Low-dose 4D cardiac CT protocol makes procedure viable

By Eric Barnes, AuntMinnie.com staff writer

November 1, 2016 --

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Is it time for another look at functional 4D cardiac CT? Researchers from Japan proposed a cine cardiac CT scheme that permits accurate assessment of left-ventricular function at an extraordinarily small dose.

"In spite of its unparalleled 4D nature, cine functional assessment by cardiac CT is not routinely performed in the current clinical practice due to high radiation," wrote Dr. Kakuya Kitagawa, PhD, in an email to AuntMinnie.com. "But what if it can be performed with less than 1 mSv of radiation right after coronary CT angiography without additional contrast material?

4D functional cine cardiac CT is a technique worth revisiting, considering the low-dose imaging capabilities of the latest dual-source scanners and advanced postprocessing technology, said Kitagawa, who is an associate professor of radiology at Mie University in Tsu, Japan.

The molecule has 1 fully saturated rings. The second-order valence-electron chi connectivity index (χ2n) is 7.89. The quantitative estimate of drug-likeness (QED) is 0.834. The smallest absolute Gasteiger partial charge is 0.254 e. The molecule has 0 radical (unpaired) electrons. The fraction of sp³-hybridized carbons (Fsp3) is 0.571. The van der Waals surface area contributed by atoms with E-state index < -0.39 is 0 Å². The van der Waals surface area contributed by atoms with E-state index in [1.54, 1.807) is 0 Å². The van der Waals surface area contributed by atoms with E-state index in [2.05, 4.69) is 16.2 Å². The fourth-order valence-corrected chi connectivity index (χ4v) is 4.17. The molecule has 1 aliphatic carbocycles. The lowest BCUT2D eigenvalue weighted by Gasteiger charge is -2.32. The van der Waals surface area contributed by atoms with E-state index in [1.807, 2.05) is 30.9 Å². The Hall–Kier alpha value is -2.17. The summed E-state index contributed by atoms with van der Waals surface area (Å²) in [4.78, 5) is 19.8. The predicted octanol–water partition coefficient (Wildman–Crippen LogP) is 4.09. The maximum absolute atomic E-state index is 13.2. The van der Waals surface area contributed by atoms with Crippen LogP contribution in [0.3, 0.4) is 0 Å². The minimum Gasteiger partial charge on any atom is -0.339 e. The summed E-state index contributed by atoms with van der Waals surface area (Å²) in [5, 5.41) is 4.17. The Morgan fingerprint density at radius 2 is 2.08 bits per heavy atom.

Conventional retrospectively gated 4D volume cine cardiac CT is acquired with ECG-gated multislice scanning with 3D reconstruction of the heart volume, but its clinical use is limited due to radiation that routinely tops 20 mSv. This study relied on the recirculation of contrast media used for coronary CT angiography to acquire the images without additional contrast injection, the investigators wrote in their abstract.

The technique was applied to 10 patients referred for cine cardiac CT before transcatheter aortic valve implantation (TAVI) planning. Retrospective ECG-gated cine CT was acquired at 120 kV using a third-generation dual-source CT scanner. The 20-second scan delay was set to allow the low-dose cine to capture the recirculation of contrast medium injected for a standard CT angiography scan, with 20 axial image series being reconstructed every 5% of the RR interval. Low-dose images were then processed with a nonrigid registration-based algorithm.

For a mean radiation dose of less than 1 mSv, all measurements including end-systolic volume, end-diastolic volume, ejection fraction, and left-ventricular mass by low-dose CT agreed well with standard scans, Kitagawa reported.

Last Updated np 10/28/2016 5:15:44 PM